While all these international accountability mechanisms play an important role, on their own they are insufficient. We must also catalyze a broader process of long-term prevention. The lessons of international justice must be embraced at the national level, and developed locally to ensure that states can protect their citizens' rights.

The many rule of law capacity building initiatives to advance transitional justice deserve the continued support of the international community. The United States, together with our partners, enthusiastically supports initiatives in states such as the DRC, Cote d'Ivoire, and elsewhere to bolster domestic capacities to investigate and prosecute atrocity crimes and to build justice systems that can deliver fair, impartial justice. We can help deter and prevent future violence through actions such as embedding judicial advisors in local prosecution cells, supporting specialized mixed courts, funding witness protection programs, training police to investigate sexual and gender-based violence, and training border security.

Finally, let me end with two recent initiatives that the United States has undertaken to make good on our commitment to address many of the issues discussed here today.

First, in December 2011, President Obama signed an executive order launching the first-ever U.S. National Action Plan on Women, Peace, and Security – a comprehensive roadmap for accelerating and institutionalizing efforts across the United States government to advance women's participation in making and keeping peace. This National Action Plan recognizes that women are not just victims of war; they are agents of peace and essential to building the rule of law in any society.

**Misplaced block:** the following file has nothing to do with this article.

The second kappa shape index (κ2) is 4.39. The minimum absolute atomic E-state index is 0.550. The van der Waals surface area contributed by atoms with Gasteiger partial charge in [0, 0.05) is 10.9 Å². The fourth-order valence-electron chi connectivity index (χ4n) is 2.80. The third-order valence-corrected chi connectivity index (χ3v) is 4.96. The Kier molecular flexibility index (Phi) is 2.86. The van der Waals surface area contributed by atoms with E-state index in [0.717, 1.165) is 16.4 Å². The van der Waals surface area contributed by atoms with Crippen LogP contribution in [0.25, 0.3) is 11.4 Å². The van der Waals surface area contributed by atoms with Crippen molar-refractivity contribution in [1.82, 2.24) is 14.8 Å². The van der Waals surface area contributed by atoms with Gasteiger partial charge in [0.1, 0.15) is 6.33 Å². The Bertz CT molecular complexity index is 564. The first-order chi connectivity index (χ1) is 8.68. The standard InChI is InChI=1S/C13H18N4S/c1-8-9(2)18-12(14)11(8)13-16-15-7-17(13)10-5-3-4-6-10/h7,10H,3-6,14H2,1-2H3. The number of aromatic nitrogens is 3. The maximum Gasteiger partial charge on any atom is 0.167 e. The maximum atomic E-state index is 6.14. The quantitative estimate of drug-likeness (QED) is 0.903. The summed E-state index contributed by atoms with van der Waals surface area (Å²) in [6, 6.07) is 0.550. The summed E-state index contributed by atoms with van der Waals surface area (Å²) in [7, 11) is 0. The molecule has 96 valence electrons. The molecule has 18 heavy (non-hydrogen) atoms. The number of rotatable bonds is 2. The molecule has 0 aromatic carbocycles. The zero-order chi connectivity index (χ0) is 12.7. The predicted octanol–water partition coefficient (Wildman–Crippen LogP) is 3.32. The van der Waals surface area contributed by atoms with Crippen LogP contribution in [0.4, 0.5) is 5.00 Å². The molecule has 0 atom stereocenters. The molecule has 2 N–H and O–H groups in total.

Second, the U.S. government, under Presidential Study Directive 10 (PSD-10), undertook a comprehensive review to strengthen the United States' ability to prevent and respond to mass atrocities. The Directive also mandated the establishment of an Atrocities Prevention Board that will coordinate prevention and response efforts and help the United States engage early and effectively. The review also focused on how we can work with our international partners to more effectively prevent and respond to atrocities. We look forward to working with our partners to strengthen the international community's capabilities in this area.

These two initiatives exemplify the importance the United States places on ensuring that we prioritize the rule of law and transitional justice as essential elements to prevent and respond to conflict as well as assist in building peace.

Mr. President, as today’s discussion has pointed out, strengthening the rule of law around the world reinforces peace, progress, and security. We look forward to further discussion of rule of law matters throughout the United Nations system, including future discussions here in the Council as well as the High-Level Event on the rule of law in the General Assembly this fall.

Thank you, Mr. President.